This is one of those times when it just doesn’t pay to listen to the news—none of it is good. Between a new war in Libya, earthquakes, Supermoons and the revelation that Lady Gaga’s boyfriend has written a soon-to-be-released book called The Drunk Diet, I decided that dwelling on the headlines would just add to the misery. So I spent some time looking for something nice to talk about.
And guess what? There are good things going on in the world and they crop up where you least expect them.
For example, the other day there was a segment on the news about how the people of Christchurch are coping with no plumbing in some parts of town, even though it’s been a month since the earthquake. Getting water hasn’t been as serious a problem as not being able to use the toilet and improvising has been necessary.
Anyone who has ever travelled in the third world is likely to be an expert on the question of finding an appropriate receptacle when you need one.
I learned this lesson in many years ago in China. We were stuck in a traffic jam and I suddenly found myself hit by the full force of some sort of exotic digestive ailment. I delicately described the problem to the English speaking guide who communicated something to the driver. Given that we were pretty much gridlocked meant that nothing really happened. I again articulated my plight and indicated that there was a bit of urgency about the situation.
Whatever the guide said to the driver had the desired effect because he pulled out of traffic and onto the sidewalk and started showing some creditable Hollywood chase scene moves. By this time, the scene in the car had become something like the back of an ambulance with the guide checking my vital signs and communicating to the driver who reacted accordingly with ever increasing feats of driving skill.
We finally screeched to a halt and the driver jumped out of the car. He opened my door and pulled me out. He grabbed my hand and started running down the street and then we ducked into an alley with many doors. He pushed one open and I was moderately relieved to see that we were in a totally packed local restaurant. He had a word with the proprietor and the crowd parted and the driver pulled me to the back of the restaurant, through the kitchen (another story altogether, from the little I remember) and then with a huge but toothless grin, pointed to a door.
You can’t imagine what a blessed sight that was. But my relief was short lived. Yes, it was a toilet, but the only fixture was a wall hung urinal. And it seemed as if it had been hung for basketball players, not Chinese people. Or anyone who needed something more at that point.
Well, to make a long story short, I did what I had to do. And all I could think of was the cleaning people surveying the situation and asking themselves, “How did he do that.”
Actually, that was better than another facility that I saw a few days later, fortunately not under emergency conditions and therefore I was only an observer, not a user. It was a raised platform of eastern style squat toilets—but there were no dividers, doors or anything providing privacy—just a row of holes in green Astroturf. It looked like a putt-putt course with a bunch of guys reading the newspaper as they squatted over the holes.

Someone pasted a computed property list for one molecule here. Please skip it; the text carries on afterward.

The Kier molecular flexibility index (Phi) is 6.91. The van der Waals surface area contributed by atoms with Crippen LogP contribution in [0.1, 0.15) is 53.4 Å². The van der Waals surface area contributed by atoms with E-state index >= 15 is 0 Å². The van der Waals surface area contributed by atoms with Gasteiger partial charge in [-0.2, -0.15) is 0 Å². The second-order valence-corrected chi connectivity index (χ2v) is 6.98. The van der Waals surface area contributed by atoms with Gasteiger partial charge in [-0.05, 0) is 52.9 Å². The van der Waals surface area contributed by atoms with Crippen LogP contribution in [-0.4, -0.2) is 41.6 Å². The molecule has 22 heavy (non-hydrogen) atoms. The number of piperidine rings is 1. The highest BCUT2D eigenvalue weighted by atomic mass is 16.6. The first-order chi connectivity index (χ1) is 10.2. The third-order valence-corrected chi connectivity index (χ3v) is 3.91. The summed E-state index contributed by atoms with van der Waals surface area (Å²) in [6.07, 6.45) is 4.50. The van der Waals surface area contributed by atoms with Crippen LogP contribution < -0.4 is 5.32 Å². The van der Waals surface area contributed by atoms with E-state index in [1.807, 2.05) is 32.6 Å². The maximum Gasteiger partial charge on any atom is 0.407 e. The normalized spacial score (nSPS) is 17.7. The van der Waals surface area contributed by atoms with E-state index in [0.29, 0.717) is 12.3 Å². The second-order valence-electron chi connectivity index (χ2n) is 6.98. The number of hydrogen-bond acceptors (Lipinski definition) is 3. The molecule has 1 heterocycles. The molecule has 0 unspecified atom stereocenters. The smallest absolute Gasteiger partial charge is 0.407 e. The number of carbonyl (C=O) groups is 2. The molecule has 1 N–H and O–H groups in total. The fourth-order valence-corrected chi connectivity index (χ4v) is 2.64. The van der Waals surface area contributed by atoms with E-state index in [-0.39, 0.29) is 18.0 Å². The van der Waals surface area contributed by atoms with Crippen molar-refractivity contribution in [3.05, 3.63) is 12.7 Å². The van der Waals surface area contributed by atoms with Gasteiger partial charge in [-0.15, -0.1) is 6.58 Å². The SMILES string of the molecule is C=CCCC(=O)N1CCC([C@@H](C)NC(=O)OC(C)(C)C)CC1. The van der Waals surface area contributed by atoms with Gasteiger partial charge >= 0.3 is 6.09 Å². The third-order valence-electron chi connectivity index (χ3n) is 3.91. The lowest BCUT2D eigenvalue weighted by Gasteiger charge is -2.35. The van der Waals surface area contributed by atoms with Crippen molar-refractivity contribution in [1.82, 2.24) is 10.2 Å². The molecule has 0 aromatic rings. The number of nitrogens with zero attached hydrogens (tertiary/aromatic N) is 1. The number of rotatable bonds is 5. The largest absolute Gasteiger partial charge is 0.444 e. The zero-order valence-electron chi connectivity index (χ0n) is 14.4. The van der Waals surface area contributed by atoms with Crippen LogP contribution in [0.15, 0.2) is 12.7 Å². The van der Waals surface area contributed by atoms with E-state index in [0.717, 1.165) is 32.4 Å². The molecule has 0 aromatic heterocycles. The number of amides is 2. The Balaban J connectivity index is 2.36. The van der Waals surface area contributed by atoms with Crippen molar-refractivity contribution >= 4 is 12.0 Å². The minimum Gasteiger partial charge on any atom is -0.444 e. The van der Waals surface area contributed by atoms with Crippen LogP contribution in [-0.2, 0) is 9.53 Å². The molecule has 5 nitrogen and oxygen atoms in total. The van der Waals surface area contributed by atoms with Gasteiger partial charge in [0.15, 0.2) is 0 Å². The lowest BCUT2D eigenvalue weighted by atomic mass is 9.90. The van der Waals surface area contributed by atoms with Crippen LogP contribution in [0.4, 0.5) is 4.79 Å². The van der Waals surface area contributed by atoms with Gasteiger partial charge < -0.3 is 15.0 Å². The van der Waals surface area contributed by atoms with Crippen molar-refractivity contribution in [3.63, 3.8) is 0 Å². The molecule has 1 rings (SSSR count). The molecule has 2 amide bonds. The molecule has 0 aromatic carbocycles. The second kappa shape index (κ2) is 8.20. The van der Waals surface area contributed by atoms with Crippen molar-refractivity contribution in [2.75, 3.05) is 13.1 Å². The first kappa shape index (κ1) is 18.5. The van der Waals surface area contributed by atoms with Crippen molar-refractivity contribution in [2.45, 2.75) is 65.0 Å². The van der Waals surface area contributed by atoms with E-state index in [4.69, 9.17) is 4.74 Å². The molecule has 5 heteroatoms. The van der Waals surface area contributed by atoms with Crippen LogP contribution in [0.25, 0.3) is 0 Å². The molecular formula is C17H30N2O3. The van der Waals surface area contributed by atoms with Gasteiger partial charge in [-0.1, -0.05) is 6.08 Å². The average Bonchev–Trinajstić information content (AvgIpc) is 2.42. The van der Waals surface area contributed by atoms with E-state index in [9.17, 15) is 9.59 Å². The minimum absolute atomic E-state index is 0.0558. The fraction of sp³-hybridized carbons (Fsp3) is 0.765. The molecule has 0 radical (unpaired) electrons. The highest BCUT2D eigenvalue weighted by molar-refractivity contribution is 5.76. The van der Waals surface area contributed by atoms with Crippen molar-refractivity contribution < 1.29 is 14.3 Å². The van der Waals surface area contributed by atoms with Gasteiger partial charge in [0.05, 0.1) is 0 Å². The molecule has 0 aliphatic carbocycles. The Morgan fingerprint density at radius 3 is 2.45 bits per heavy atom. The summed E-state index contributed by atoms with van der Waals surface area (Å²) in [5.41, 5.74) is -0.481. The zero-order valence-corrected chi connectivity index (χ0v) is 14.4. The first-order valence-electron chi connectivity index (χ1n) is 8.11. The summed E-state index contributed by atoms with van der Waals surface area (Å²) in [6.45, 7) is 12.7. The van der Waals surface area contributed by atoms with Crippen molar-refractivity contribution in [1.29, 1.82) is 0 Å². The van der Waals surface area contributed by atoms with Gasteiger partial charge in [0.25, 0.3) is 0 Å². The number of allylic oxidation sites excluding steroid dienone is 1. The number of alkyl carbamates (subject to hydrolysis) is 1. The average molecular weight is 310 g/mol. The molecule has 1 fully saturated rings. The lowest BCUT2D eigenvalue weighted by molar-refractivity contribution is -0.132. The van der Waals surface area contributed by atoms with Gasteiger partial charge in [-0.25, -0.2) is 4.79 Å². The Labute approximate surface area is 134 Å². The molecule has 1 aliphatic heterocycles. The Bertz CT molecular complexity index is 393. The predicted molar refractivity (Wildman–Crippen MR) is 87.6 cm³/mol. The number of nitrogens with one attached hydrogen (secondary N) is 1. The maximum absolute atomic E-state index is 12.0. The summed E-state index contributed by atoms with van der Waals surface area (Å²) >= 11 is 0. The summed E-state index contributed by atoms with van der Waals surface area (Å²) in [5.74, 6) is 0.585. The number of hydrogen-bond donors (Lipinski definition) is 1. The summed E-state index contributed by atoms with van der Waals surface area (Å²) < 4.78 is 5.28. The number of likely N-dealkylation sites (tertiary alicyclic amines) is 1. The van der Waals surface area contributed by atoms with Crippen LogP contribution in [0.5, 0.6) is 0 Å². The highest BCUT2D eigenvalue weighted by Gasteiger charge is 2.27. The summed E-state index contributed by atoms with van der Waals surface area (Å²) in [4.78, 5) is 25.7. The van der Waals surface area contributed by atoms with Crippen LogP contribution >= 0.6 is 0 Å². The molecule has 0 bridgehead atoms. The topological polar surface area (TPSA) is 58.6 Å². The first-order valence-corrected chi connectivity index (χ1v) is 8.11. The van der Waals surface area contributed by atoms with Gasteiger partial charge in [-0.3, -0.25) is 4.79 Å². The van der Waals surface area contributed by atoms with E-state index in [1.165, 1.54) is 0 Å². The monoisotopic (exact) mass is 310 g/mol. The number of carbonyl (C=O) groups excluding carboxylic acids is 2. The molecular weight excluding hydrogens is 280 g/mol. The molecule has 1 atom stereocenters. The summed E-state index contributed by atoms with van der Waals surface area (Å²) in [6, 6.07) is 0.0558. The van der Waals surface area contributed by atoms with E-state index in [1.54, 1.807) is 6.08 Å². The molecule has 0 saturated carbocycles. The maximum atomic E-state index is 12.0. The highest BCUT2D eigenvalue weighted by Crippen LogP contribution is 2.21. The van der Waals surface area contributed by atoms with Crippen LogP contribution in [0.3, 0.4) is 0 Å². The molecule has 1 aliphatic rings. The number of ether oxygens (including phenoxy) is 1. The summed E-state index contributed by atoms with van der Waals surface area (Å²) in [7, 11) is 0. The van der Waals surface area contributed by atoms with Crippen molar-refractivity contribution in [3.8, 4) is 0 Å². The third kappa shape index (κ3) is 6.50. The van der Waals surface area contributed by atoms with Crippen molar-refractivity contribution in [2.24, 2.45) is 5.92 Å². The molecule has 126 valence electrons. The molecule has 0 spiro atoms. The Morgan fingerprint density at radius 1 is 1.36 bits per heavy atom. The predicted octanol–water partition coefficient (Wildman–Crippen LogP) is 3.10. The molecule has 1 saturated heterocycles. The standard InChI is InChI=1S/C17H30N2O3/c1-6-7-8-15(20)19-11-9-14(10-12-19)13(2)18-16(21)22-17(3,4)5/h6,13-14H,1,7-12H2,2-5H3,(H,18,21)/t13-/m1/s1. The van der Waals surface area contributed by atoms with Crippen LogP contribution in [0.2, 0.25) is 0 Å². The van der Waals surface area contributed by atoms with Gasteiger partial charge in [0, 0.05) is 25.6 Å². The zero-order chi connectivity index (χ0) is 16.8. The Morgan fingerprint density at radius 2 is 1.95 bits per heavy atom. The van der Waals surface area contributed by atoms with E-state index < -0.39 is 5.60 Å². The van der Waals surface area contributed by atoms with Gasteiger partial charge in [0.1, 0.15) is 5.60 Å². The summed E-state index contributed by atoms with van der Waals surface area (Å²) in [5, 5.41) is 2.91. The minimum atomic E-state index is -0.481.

So I have some degree of sympathy when I hear that Christchurch residents are without plumbing. The news is that the rest of New Zealand, and a lot of other places, have been stripped of chemical toilets and Port-a-loos and they’ve been sent to Christchurch to save the day.
Not only that, some residents, preferring privacy rather than sharing a community Port-a-loo have decided on a DIY approach and have dug what are called “long drops.” As the name implies, a long drop is a deep hole in the ground.
The uplifting part of the story is the humour and good cheer that the people of Christchurch have maintained while putting up with what have to be fairly significant inconveniences. For example, here is a song about the joys of using Port-a-loos done (sort of) to the tune of “Waterloo” by New Zealand musician Jazzy J:
A lot of people who went the long drop route decided that comfort, and more important, humour, would be a good way to make up for some of the inconvenience. When some of the more creative and exotic long drop designs started getting noticed, someone started a web site called “Show Us Your Long Drop,” on which people were encouraged to post pictures of their creations. Here are some photos from the web site to give you an idea of the sorts of things people were coming up with.
This is the basic utility model:
While this one is called “Tim’s New Office”:
And you can’t beat this for pure elegance:
Or this for sophistication:
And Dr. Who fans will appreciate The Turdis:
I hope that I never have to make these sorts of alternative arrangements, but if I do I hope I will do it with the same sense of community, sharing, humour and good will that the people of Christchurch have shown.